New publication: Civic Capitalism by Colin Hay and Tony Payne
As we struggle with the legacy of the crisis and with the prospect of accelerating environmental degradation, it is time to ask not what we can do for capitalism but what capitalism can do for us, as citizens of a democratic society. In Civic Capitalism, Colin Hay and Tony Payne build on their influential analysis of the crisis of the Anglo-liberal growth model to set out a coherent account of the steps required to build an alternative that is more sustainable socially, economically and environmentally.
They argue that it is time to move on from the Anglo-liberal model of capitalism whose failings were so cruelly exposed by the crisis. They outline a new model that will work better in advanced capitalist societies, showing how this might be acheived in Britain today. They call this civic capitalism the governance of the market, by the state, in the name of the people, to deliver collective public goods, equity and social justice. This reverses the long ascendant logic of Anglo-liberalism in which citizens have been made to answer to the perceived logics of the capitalism they have been made to serve.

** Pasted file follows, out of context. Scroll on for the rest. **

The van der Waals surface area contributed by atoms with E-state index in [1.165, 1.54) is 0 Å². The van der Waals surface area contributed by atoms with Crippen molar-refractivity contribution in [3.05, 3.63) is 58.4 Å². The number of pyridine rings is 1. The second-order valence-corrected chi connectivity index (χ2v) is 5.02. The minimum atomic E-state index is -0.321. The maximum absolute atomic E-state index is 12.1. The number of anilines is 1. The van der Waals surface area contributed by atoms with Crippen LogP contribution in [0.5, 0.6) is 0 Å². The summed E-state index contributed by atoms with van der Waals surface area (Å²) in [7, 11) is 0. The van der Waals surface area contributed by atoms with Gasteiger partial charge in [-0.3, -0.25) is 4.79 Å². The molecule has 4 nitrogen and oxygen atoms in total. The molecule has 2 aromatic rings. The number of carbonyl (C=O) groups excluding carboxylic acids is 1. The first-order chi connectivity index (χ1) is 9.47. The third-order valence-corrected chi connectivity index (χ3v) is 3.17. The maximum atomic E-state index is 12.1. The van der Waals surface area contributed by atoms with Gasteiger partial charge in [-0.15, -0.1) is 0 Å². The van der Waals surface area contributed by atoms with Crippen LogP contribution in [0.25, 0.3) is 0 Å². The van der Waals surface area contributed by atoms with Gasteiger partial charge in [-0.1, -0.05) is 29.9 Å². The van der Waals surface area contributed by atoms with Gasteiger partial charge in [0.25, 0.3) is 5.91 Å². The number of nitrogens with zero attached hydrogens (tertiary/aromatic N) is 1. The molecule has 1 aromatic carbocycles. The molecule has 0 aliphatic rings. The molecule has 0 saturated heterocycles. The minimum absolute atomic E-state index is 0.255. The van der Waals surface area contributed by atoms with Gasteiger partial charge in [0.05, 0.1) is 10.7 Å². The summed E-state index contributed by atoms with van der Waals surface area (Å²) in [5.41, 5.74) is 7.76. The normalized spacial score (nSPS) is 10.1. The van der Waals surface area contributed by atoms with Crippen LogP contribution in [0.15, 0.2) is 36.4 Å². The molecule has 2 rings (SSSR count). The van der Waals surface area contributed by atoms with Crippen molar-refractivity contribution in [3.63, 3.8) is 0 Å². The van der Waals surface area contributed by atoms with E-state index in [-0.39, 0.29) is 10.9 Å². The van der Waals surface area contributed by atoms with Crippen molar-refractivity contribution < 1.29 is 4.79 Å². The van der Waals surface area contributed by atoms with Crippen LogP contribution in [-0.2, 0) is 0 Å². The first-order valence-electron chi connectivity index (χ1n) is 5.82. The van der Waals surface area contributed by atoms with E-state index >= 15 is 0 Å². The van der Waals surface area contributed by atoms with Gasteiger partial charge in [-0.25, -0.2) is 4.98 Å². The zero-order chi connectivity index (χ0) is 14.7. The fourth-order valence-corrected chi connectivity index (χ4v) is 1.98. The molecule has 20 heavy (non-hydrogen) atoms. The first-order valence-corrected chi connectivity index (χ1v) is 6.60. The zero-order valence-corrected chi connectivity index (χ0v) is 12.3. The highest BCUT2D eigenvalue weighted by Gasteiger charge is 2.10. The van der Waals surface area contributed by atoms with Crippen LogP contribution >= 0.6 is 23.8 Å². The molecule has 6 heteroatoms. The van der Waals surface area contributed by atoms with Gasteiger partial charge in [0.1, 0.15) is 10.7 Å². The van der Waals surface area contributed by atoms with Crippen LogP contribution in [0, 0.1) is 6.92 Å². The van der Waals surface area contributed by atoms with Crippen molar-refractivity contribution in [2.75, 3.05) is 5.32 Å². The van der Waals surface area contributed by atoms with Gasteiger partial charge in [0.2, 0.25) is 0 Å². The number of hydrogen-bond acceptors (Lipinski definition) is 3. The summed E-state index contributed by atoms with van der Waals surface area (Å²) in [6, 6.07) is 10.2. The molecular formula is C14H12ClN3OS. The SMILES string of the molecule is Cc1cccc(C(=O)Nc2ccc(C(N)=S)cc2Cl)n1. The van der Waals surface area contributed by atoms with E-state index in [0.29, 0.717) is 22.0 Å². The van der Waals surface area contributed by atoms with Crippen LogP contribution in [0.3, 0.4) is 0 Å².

The crisis shows us that we can no longer be driven by the perceived imperatives of the old model and by those who have claimed for far too long and, as it turns out, falsely to be able to discern for us the imperatives of the market. It is now time to ask what capitalism can do for us and not what we can do for capitalism.
Colin Hay and Tony Payne’s essay is followed by a number of short comments and reflections on their argument by leading academics and political economists, including Ian Gough, Ann Pettifor, Colin Crouch, Andrew Gamble, Gavin Kelly, Ruth Levitas, and Fred Block.
For years we have been told ‘There Is No Alternative’ to the debt-soaked, inequality generating model of neoliberal capitalism that we have had for the past 30 years. Well, now there is. Hay and Payne call it ‘Civic Capitalism’. I would call it our last chance for a future we would want to leave to our kids.
Mark Blyth, Brown University